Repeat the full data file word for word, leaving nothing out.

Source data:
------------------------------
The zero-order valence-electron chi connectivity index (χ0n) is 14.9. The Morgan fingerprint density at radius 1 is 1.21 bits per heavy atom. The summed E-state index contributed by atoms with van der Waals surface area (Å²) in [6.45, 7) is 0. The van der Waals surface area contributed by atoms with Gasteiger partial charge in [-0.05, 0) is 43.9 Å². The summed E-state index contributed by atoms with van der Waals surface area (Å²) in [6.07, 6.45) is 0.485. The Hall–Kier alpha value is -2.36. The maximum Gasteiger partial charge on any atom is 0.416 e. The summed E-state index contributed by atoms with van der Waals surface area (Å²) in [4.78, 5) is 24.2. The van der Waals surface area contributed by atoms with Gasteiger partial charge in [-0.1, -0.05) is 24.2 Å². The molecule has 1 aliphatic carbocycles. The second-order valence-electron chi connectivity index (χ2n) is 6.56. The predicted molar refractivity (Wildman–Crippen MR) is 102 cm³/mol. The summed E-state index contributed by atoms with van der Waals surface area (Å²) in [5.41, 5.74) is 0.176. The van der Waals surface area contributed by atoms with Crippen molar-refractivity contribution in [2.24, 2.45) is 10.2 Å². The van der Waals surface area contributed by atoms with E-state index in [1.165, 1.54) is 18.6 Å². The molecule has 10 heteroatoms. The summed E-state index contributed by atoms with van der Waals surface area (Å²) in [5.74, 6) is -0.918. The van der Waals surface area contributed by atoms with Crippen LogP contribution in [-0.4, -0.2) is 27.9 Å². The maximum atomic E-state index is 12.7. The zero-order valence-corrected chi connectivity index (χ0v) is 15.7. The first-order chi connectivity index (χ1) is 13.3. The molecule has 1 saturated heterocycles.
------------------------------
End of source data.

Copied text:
The zero-order valence-electron chi connectivity index (χ0n) is 14.9. The Morgan fingerprint density at radius 1 is 1.21 bits per heavy atom. The summed E-state index contributed by atoms with van der Waals surface area (Å²) in [6.45, 7) is 0. The van der Waals surface area contributed by atoms with Gasteiger partial charge in [-0.05, 0) is 43.9 Å². The summed E-state index contributed by atoms with van der Waals surface area (Å²) in [6.07, 6.45) is 0.485. The Hall–Kier alpha value is -2.36. The maximum Gasteiger partial charge on any atom is 0.416 e. The summed E-state index contributed by atoms with van der Waals surface area (Å²) in [4.78, 5) is 24.2. The van der Waals surface area contributed by atoms with Gasteiger partial charge in [-0.1, -0.05) is 24.2 Å². The molecule has 1 aliphatic carbocycles. The second-order valence-electron chi connectivity index (χ2n) is 6.56. The predicted molar refractivity (Wildman–Crippen MR) is 102 cm³/mol. The summed E-state index contributed by atoms with van der Waals surface area (Å²) in [5.41, 5.74) is 0.176. The van der Waals surface area contributed by atoms with Crippen molar-refractivity contribution in [2.24, 2.45) is 10.2 Å². The van der Waals surface area contributed by atoms with E-state index in [1.165, 1.54) is 18.6 Å². The molecule has 10 heteroatoms. The summed E-state index contributed by atoms with van der Waals surface area (Å²) in [5.74, 6) is -0.918. The van der Waals surface area contributed by atoms with Crippen LogP contribution in [-0.4, -0.2) is 27.9 Å². The maximum atomic E-state index is 12.7. The zero-order valence-corrected chi connectivity index (χ0v) is 15.7. The first-order chi connectivity index (χ1) is 13.3. The molecule has 1 saturated heterocycles.